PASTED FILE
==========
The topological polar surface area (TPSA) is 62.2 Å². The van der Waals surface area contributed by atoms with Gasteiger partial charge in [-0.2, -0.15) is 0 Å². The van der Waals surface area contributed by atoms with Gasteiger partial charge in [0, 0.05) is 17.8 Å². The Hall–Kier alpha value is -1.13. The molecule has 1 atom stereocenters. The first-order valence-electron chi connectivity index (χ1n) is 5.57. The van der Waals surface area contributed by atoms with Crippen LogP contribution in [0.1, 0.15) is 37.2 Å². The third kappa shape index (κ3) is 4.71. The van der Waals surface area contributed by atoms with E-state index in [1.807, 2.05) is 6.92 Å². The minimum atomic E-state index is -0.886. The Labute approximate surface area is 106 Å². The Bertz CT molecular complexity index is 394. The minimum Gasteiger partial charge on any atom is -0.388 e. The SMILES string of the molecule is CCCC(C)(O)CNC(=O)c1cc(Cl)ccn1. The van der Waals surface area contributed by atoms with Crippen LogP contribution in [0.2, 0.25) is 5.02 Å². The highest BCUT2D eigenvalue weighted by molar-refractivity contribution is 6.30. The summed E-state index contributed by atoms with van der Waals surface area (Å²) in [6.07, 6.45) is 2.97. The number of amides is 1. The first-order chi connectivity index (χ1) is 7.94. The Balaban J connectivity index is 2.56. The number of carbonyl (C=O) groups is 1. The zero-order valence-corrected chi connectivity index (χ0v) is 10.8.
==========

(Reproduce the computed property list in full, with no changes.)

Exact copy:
The topological polar surface area (TPSA) is 62.2 Å². The van der Waals surface area contributed by atoms with Gasteiger partial charge in [-0.2, -0.15) is 0 Å². The van der Waals surface area contributed by atoms with Gasteiger partial charge in [0, 0.05) is 17.8 Å². The Hall–Kier alpha value is -1.13. The molecule has 1 atom stereocenters. The first-order valence-electron chi connectivity index (χ1n) is 5.57. The van der Waals surface area contributed by atoms with Crippen LogP contribution in [0.1, 0.15) is 37.2 Å². The third kappa shape index (κ3) is 4.71. The van der Waals surface area contributed by atoms with E-state index in [1.807, 2.05) is 6.92 Å². The minimum atomic E-state index is -0.886. The Labute approximate surface area is 106 Å². The Bertz CT molecular complexity index is 394. The minimum Gasteiger partial charge on any atom is -0.388 e. The SMILES string of the molecule is CCCC(C)(O)CNC(=O)c1cc(Cl)ccn1. The van der Waals surface area contributed by atoms with Crippen LogP contribution in [0.2, 0.25) is 5.02 Å². The highest BCUT2D eigenvalue weighted by molar-refractivity contribution is 6.30. The summed E-state index contributed by atoms with van der Waals surface area (Å²) in [6.07, 6.45) is 2.97. The number of amides is 1. The first-order chi connectivity index (χ1) is 7.94. The Balaban J connectivity index is 2.56. The number of carbonyl (C=O) groups is 1. The zero-order valence-corrected chi connectivity index (χ0v) is 10.8.